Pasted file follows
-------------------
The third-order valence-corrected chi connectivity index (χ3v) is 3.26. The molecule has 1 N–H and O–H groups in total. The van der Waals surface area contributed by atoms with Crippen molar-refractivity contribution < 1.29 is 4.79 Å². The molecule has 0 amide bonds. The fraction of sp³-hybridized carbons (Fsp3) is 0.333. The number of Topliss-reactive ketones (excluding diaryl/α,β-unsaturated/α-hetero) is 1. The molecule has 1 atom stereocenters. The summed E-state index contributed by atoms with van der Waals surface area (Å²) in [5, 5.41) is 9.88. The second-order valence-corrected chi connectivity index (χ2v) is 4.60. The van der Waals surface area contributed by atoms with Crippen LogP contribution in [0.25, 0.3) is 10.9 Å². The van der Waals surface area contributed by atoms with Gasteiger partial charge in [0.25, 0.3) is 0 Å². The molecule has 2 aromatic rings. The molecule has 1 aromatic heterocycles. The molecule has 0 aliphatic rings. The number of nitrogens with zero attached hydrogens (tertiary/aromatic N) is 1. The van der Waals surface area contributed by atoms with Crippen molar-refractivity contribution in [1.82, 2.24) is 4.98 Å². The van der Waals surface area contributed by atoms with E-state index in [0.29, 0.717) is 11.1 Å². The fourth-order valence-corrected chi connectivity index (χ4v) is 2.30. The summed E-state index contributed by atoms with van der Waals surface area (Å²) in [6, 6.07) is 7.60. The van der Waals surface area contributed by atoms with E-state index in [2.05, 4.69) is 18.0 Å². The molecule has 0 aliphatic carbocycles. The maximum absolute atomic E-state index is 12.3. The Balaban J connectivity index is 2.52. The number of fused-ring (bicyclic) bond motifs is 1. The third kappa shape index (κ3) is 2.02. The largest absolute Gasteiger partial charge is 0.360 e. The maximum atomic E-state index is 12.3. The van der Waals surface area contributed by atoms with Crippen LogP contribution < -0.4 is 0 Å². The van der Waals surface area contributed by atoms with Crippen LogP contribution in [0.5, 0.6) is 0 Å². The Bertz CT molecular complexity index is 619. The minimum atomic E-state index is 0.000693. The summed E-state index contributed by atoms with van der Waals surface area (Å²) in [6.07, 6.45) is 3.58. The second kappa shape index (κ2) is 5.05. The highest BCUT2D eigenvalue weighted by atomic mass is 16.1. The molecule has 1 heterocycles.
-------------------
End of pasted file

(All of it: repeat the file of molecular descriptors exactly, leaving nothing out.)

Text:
The third-order valence-corrected chi connectivity index (χ3v) is 3.26. The molecule has 1 N–H and O–H groups in total. The van der Waals surface area contributed by atoms with Crippen molar-refractivity contribution < 1.29 is 4.79 Å². The molecule has 0 amide bonds. The fraction of sp³-hybridized carbons (Fsp3) is 0.333. The number of Topliss-reactive ketones (excluding diaryl/α,β-unsaturated/α-hetero) is 1. The molecule has 1 atom stereocenters. The summed E-state index contributed by atoms with van der Waals surface area (Å²) in [5, 5.41) is 9.88. The second-order valence-corrected chi connectivity index (χ2v) is 4.60. The van der Waals surface area contributed by atoms with Crippen LogP contribution in [0.25, 0.3) is 10.9 Å². The van der Waals surface area contributed by atoms with Gasteiger partial charge in [0.25, 0.3) is 0 Å². The molecule has 2 aromatic rings. The molecule has 1 aromatic heterocycles. The molecule has 0 aliphatic rings. The number of nitrogens with zero attached hydrogens (tertiary/aromatic N) is 1. The van der Waals surface area contributed by atoms with Crippen molar-refractivity contribution in [1.82, 2.24) is 4.98 Å². The van der Waals surface area contributed by atoms with E-state index in [0.29, 0.717) is 11.1 Å². The fourth-order valence-corrected chi connectivity index (χ4v) is 2.30. The summed E-state index contributed by atoms with van der Waals surface area (Å²) in [6, 6.07) is 7.60. The van der Waals surface area contributed by atoms with E-state index in [2.05, 4.69) is 18.0 Å². The molecule has 0 aliphatic carbocycles. The maximum absolute atomic E-state index is 12.3. The Balaban J connectivity index is 2.52. The number of fused-ring (bicyclic) bond motifs is 1. The third kappa shape index (κ3) is 2.02. The largest absolute Gasteiger partial charge is 0.360 e. The maximum atomic E-state index is 12.3. The van der Waals surface area contributed by atoms with Crippen LogP contribution < -0.4 is 0 Å². The van der Waals surface area contributed by atoms with Crippen LogP contribution in [0.5, 0.6) is 0 Å². The Bertz CT molecular complexity index is 619. The minimum atomic E-state index is 0.000693. The summed E-state index contributed by atoms with van der Waals surface area (Å²) in [6.07, 6.45) is 3.58. The second kappa shape index (κ2) is 5.05. The highest BCUT2D eigenvalue weighted by atomic mass is 16.1. The molecule has 1 heterocycles.